People concerned about potential flu vaccine side effects may be less likely to get the shot after learning that their worries are misplaced than they were to start with.
After months of acts of civil disobedience to demand democratic reforms, police cleared the final bastion of what's come to be known as the Umbrella Revolution.
Che Guevara championed the proletariat against the forces of capitalism in South America. His son champions making $3,000 a head leading a fancified recreation of dad's bare-bones motorcycle voyage.
Johnnie Walker Black Label has teamed up with an Edinburgh university to invent cloth that emits a subtle aroma of liquor, a scent the researchers say some find attractive.
Welcome to the first meeting of NPR's new book club! We're reading Hector Tobar's account of 33 men who were trapped for 69 days in a Chilean mine. Send us your questions; we may read them on-air.
Utilities say consumers who put solar panels on their roofs should help pay to maintain the lines that carry the power they sell back into the system. Panel leasing firms say that's anti-competitive.
Material tacked onto the authorization bill adds 250,000 acres of new wilderness, expands national parks, and moves toward a national women's history museum. 'Ethically, it stinks,' says Sen. Coburn.
The agreement comes as several "multi-employer" pension plans are insolvent. The federal government guarantees those plans' benefits, but might not be able to handle all of them failing at once.
The CIA and its defenders disagree with the Senate Intelligence Committee report on whether enhanced interrogations prevented a group of 17 Pakistanis from attacking the U.S. just after Sept. 11.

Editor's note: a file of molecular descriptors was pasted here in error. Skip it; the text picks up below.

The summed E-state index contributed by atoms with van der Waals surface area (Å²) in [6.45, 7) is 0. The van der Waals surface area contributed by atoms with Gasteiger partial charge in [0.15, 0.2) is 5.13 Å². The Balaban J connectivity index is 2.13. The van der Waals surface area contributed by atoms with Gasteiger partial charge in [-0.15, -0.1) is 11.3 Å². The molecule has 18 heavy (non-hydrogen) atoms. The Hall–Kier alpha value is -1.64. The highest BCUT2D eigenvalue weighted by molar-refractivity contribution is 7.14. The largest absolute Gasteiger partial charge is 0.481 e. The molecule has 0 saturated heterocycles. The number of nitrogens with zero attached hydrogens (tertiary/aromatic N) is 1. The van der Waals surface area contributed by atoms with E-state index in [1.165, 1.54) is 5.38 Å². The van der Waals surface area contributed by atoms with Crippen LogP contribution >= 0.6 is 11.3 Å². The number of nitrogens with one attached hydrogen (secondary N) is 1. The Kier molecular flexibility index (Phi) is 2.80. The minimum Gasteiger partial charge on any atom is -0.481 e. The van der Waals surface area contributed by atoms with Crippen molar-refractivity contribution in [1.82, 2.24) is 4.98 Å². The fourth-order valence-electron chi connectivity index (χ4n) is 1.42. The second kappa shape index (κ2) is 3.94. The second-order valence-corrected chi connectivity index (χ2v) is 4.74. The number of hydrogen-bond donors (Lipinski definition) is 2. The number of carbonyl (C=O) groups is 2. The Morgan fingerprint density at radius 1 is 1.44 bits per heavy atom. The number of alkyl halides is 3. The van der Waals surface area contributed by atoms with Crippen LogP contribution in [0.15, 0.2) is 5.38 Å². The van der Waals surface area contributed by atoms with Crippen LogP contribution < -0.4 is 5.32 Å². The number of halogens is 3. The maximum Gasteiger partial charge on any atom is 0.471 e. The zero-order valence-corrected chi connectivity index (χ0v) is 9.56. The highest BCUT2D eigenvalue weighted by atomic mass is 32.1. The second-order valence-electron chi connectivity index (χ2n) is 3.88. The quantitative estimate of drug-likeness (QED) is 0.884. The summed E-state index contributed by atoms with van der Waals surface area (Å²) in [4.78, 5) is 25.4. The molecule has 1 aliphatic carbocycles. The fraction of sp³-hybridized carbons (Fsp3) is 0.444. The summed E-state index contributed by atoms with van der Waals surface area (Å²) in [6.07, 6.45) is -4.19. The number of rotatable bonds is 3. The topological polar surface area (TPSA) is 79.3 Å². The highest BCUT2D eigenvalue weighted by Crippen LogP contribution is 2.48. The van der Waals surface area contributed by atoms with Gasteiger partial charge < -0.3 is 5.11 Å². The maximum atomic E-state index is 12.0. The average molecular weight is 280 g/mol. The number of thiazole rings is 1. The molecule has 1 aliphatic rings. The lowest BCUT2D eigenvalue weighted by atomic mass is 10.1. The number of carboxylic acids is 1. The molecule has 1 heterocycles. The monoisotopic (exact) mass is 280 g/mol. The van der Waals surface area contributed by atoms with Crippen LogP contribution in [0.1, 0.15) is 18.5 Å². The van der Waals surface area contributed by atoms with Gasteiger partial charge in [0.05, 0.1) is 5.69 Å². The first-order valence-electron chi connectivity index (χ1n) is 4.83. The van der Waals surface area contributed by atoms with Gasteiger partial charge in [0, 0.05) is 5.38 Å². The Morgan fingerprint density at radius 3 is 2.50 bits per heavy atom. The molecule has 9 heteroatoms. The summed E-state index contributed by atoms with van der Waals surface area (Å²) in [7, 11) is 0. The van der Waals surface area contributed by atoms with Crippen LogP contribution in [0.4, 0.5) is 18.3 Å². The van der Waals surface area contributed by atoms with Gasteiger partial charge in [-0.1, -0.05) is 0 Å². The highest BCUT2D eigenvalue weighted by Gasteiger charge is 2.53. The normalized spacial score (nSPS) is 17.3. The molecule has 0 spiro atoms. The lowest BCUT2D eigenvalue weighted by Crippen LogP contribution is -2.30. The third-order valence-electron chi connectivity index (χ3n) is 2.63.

Chaplains have long been present on college campuses and in the military but increasingly they can also can be found in the workplace, specially trained to help employees offload office frustrations.
It began with messages sent through an anonymous app. Slowly, the Denver-area girls were lured in, until one day they weren't at school. One girl's dad quickly realized why: They were flying to Syria.
Any NFL player involved in an assault or in domestic or sexual violence would be suspended for at least six games under rules approved Wednesday. The players' union is reviewing the updates.
Researchers are studying how nations and individuals react when they given information that members of their own group have harmed other people, such as through torture. It takes some nimble thinking.
Oakland and Berkeley demonstrators have broken into stores and blocked freeways and rail lines, part of a movement born of frustration about police shootings in Staten Island, N.Y., and Ferguson, Mo.
The main camp, which had stood for more than two months, was the center of the city's pro-democracy demonstrations.
Nazila Fathi covered Iran for The New York Times until she feared her arrest was imminent. She then fled her homeland. Her new book, The Lonely War, tells of the challenges of reporting on Iran.
While other things made with paper have become obsolete, Americans received nearly 12 billion catalogs in the mail last year — and they love them, says one business consultant.
Three months after the war between Israel and Hamas ended, reconstruction has barely started. Many people still live in half-bombed houses. But there are a few bright spots and a bit of innovation.
The percentage of female farmers is climbing — slowly, according to federal figures. But those numbers don't take into account the many new roles women are filling on multigenerational family farms.
As an influential educator and pianist, Marsalis is a father figure to more than his famous sons. Jazz Night In America visits him as he performs on a big birthday.